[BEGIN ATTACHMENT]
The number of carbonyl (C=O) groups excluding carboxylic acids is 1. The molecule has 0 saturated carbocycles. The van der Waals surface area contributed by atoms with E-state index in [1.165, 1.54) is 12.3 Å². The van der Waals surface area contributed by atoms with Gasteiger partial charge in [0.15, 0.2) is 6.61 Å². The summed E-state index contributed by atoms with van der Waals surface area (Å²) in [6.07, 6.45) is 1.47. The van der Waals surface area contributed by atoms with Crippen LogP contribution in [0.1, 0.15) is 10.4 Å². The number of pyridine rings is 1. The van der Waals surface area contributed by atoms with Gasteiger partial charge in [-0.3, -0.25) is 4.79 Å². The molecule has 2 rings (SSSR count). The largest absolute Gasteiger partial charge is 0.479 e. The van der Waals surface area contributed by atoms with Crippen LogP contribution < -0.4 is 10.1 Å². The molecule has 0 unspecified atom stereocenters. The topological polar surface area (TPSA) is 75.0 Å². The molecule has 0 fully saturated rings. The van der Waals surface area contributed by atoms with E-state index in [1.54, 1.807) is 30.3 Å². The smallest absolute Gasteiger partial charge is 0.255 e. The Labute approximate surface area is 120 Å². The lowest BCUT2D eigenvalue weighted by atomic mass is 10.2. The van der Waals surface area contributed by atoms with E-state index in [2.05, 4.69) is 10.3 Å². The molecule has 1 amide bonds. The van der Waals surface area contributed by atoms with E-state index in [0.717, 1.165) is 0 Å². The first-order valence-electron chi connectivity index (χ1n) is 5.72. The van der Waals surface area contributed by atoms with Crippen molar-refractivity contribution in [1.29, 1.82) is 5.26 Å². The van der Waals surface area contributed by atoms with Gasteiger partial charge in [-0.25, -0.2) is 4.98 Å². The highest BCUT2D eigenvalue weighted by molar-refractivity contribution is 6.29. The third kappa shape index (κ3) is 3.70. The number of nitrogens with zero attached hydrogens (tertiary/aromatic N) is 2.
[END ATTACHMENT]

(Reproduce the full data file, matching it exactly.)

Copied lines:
The number of carbonyl (C=O) groups excluding carboxylic acids is 1. The molecule has 0 saturated carbocycles. The van der Waals surface area contributed by atoms with E-state index in [1.165, 1.54) is 12.3 Å². The van der Waals surface area contributed by atoms with Gasteiger partial charge in [0.15, 0.2) is 6.61 Å². The summed E-state index contributed by atoms with van der Waals surface area (Å²) in [6.07, 6.45) is 1.47. The van der Waals surface area contributed by atoms with Crippen LogP contribution in [0.1, 0.15) is 10.4 Å². The number of pyridine rings is 1. The van der Waals surface area contributed by atoms with Gasteiger partial charge in [-0.3, -0.25) is 4.79 Å². The molecule has 2 rings (SSSR count). The largest absolute Gasteiger partial charge is 0.479 e. The van der Waals surface area contributed by atoms with Crippen LogP contribution < -0.4 is 10.1 Å². The molecule has 0 unspecified atom stereocenters. The topological polar surface area (TPSA) is 75.0 Å². The molecule has 0 fully saturated rings. The van der Waals surface area contributed by atoms with E-state index in [1.54, 1.807) is 30.3 Å². The smallest absolute Gasteiger partial charge is 0.255 e. The Labute approximate surface area is 120 Å². The lowest BCUT2D eigenvalue weighted by atomic mass is 10.2. The van der Waals surface area contributed by atoms with E-state index in [2.05, 4.69) is 10.3 Å². The molecule has 1 amide bonds. The van der Waals surface area contributed by atoms with E-state index in [0.717, 1.165) is 0 Å². The first-order valence-electron chi connectivity index (χ1n) is 5.72. The van der Waals surface area contributed by atoms with Crippen molar-refractivity contribution in [1.29, 1.82) is 5.26 Å². The van der Waals surface area contributed by atoms with Gasteiger partial charge in [-0.25, -0.2) is 4.98 Å². The highest BCUT2D eigenvalue weighted by molar-refractivity contribution is 6.29. The third kappa shape index (κ3) is 3.70. The number of nitrogens with zero attached hydrogens (tertiary/aromatic N) is 2.